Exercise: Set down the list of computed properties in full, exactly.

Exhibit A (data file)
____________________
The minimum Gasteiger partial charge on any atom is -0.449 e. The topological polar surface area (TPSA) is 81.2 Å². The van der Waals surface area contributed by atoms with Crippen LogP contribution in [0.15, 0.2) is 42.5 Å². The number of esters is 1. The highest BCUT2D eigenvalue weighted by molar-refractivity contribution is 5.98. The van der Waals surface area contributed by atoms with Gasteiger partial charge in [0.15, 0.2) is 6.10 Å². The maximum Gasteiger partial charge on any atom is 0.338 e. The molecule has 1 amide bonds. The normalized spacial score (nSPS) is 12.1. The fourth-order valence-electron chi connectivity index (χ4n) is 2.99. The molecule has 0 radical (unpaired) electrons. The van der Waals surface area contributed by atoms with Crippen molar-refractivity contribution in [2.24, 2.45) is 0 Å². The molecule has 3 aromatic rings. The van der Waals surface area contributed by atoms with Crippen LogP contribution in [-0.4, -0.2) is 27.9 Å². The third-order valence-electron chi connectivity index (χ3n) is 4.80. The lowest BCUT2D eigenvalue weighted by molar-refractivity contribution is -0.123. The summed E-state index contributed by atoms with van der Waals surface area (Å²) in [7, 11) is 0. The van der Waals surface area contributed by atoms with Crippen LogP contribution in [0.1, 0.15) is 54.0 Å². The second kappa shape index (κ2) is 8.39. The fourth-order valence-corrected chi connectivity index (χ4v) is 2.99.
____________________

The minimum Gasteiger partial charge on any atom is -0.449 e. The topological polar surface area (TPSA) is 81.2 Å². The van der Waals surface area contributed by atoms with Crippen LogP contribution in [0.15, 0.2) is 42.5 Å². The number of esters is 1. The highest BCUT2D eigenvalue weighted by molar-refractivity contribution is 5.98. The van der Waals surface area contributed by atoms with Gasteiger partial charge in [0.15, 0.2) is 6.10 Å². The maximum Gasteiger partial charge on any atom is 0.338 e. The molecule has 1 amide bonds. The normalized spacial score (nSPS) is 12.1. The fourth-order valence-electron chi connectivity index (χ4n) is 2.99. The molecule has 0 radical (unpaired) electrons. The van der Waals surface area contributed by atoms with Crippen molar-refractivity contribution in [2.24, 2.45) is 0 Å². The molecule has 3 aromatic rings. The van der Waals surface area contributed by atoms with Crippen LogP contribution in [-0.4, -0.2) is 27.9 Å². The third-order valence-electron chi connectivity index (χ3n) is 4.80. The lowest BCUT2D eigenvalue weighted by molar-refractivity contribution is -0.123. The summed E-state index contributed by atoms with van der Waals surface area (Å²) in [7, 11) is 0. The van der Waals surface area contributed by atoms with Crippen LogP contribution in [0.1, 0.15) is 54.0 Å². The second kappa shape index (κ2) is 8.39. The fourth-order valence-corrected chi connectivity index (χ4v) is 2.99.